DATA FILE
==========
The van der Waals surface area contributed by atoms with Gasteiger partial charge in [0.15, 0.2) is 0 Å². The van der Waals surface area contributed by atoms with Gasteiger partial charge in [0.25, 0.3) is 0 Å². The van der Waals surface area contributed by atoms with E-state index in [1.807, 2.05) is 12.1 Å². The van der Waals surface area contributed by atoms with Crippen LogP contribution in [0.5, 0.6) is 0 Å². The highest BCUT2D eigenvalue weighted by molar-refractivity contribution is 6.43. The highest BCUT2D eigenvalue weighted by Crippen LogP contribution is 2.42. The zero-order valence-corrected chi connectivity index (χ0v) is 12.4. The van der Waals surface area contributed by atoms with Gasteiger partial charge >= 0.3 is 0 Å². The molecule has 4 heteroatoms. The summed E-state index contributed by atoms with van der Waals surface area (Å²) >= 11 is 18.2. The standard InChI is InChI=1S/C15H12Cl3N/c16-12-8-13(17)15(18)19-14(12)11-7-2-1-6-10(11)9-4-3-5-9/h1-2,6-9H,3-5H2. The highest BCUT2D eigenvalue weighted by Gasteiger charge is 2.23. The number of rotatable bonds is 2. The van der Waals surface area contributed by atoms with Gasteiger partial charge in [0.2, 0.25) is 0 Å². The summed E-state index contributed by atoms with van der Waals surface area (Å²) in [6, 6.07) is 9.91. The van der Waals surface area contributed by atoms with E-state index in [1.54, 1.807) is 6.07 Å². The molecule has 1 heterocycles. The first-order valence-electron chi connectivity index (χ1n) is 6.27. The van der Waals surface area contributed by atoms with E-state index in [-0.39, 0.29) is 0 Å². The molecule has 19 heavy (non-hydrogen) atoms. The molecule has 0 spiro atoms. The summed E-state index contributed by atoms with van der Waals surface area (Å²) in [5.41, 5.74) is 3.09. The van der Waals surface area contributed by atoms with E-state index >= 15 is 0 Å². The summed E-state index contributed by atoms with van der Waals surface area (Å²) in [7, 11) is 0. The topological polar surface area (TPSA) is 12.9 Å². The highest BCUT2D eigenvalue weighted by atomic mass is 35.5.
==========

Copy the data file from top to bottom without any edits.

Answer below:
The van der Waals surface area contributed by atoms with Gasteiger partial charge in [0.15, 0.2) is 0 Å². The van der Waals surface area contributed by atoms with Gasteiger partial charge in [0.25, 0.3) is 0 Å². The van der Waals surface area contributed by atoms with E-state index in [1.807, 2.05) is 12.1 Å². The van der Waals surface area contributed by atoms with Crippen LogP contribution in [0.5, 0.6) is 0 Å². The highest BCUT2D eigenvalue weighted by molar-refractivity contribution is 6.43. The highest BCUT2D eigenvalue weighted by Crippen LogP contribution is 2.42. The zero-order valence-corrected chi connectivity index (χ0v) is 12.4. The van der Waals surface area contributed by atoms with Gasteiger partial charge >= 0.3 is 0 Å². The molecule has 4 heteroatoms. The summed E-state index contributed by atoms with van der Waals surface area (Å²) >= 11 is 18.2. The standard InChI is InChI=1S/C15H12Cl3N/c16-12-8-13(17)15(18)19-14(12)11-7-2-1-6-10(11)9-4-3-5-9/h1-2,6-9H,3-5H2. The highest BCUT2D eigenvalue weighted by Gasteiger charge is 2.23. The number of rotatable bonds is 2. The van der Waals surface area contributed by atoms with Gasteiger partial charge in [0.2, 0.25) is 0 Å². The summed E-state index contributed by atoms with van der Waals surface area (Å²) in [6, 6.07) is 9.91. The van der Waals surface area contributed by atoms with E-state index in [1.54, 1.807) is 6.07 Å². The molecule has 1 heterocycles. The first-order valence-electron chi connectivity index (χ1n) is 6.27. The van der Waals surface area contributed by atoms with E-state index in [-0.39, 0.29) is 0 Å². The molecule has 19 heavy (non-hydrogen) atoms. The molecule has 0 spiro atoms. The summed E-state index contributed by atoms with van der Waals surface area (Å²) in [5.41, 5.74) is 3.09. The van der Waals surface area contributed by atoms with E-state index >= 15 is 0 Å². The summed E-state index contributed by atoms with van der Waals surface area (Å²) in [7, 11) is 0. The topological polar surface area (TPSA) is 12.9 Å². The highest BCUT2D eigenvalue weighted by atomic mass is 35.5.